- Date Bread & Date Butter: There used to be a functioning date farm down in Furnace Creek, but the date palms are no longer producing edible fruit. The inn still gets dates from a nearby farm and makes the most divine date butter I have ever had, along with their signature date bread – I loved it so much I took some from my room service tray home with me!
- Sunday Brunch: Folks come in from hours away to enjoy the Sunday brunch at the inn. As far as hotel brunches go, it leads the pack with piles of sweet and savory snacking. Don’t forget your mimosa.
(Note: The inn’s dining room is fairly relaxed, but does have a dress code – no t-shirts or tank tops. Reservations are not a bad idea.)
Exploring Death Valley
Death Valley is expansive with attractions, sights, and experiences that are like no other. At times, you feel like you are on Mars, alone. Pictured above is Dante’s Peak, which I think shows off how rugged the valley is – the lowest point in North America, Badwater Basin, is just down on the lefthand corner of the photo (282 feet below sea level).
Some other unique attractions in the park with a visit:
- Zabriskie Point: A beautiful lookout point; U2 filmed a cover album here!
- Mosaic Canyon: For a short but vivid hike try this canyon, which at times is so narrow only one person can proceed in either direction!
- Mesquite Flat Dunes: Not the largest dunes in the park, but the easiest to access and still incredible.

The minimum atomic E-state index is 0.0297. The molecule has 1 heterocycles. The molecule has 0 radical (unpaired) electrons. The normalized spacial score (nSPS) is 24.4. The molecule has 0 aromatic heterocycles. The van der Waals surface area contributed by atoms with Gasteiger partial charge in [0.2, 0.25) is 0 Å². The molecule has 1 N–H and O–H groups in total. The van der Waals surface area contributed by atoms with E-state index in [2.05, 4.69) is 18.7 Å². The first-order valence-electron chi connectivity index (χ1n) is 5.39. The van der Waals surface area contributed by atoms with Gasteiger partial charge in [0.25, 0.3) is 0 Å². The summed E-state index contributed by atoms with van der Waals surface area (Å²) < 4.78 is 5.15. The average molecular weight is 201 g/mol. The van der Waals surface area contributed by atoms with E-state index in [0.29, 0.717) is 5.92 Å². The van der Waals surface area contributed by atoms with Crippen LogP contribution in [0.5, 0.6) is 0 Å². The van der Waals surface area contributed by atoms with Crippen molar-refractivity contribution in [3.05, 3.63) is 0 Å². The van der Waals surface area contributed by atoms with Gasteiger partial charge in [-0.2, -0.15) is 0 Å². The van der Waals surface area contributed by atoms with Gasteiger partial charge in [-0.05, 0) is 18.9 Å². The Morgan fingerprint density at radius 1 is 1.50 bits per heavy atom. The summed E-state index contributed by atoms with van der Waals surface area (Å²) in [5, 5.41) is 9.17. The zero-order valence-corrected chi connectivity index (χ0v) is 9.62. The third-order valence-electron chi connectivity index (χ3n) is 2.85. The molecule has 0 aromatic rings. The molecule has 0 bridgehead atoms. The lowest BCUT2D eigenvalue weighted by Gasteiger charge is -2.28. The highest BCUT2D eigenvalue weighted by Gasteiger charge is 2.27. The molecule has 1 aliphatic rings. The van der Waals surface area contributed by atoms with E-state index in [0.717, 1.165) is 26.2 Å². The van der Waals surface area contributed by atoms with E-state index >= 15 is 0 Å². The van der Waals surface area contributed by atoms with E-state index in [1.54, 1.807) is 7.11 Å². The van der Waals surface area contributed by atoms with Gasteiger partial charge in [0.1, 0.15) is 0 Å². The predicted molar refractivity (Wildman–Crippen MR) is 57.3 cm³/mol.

- Artist’s Drive: One of the most scenic drives in the park, very close to the hotel.
Good to Know
Death Valley National Park is the size of Connecticut, so don’t plan on exploring the entire park in a day or two – you really need about four days to see everything without exhausting yourself. The good part is that most of the major attractions are close to the main roads, so you don’t have to spend a lot of time on rough roads if you don’t want to. The fastest way to get to the Inn at Furnace Creek is to fly into Las Vegas – from there, it is an easy two-hour drive.
You probably know Death Valley for being the hottest place in the world, but it is a desert, which means it can be cool at night – pack accordingly. You’ll want to make sure you carry water at all times and stay hydrated, especially on hikes. It doesn’t rain often, but if it does – get to high ground, as flooding can happen in an instant.
Best times of year to visit Death Valley: Mid-February to April (wildflowers in bloom), Late October through December (calm weather, less traffic in the park at times).
Editorial Disclosure: Portions of this travel were sponsored by Xanterra, who manage hotels in national parks across the nation. A big thank you for their help in coordinating our trip!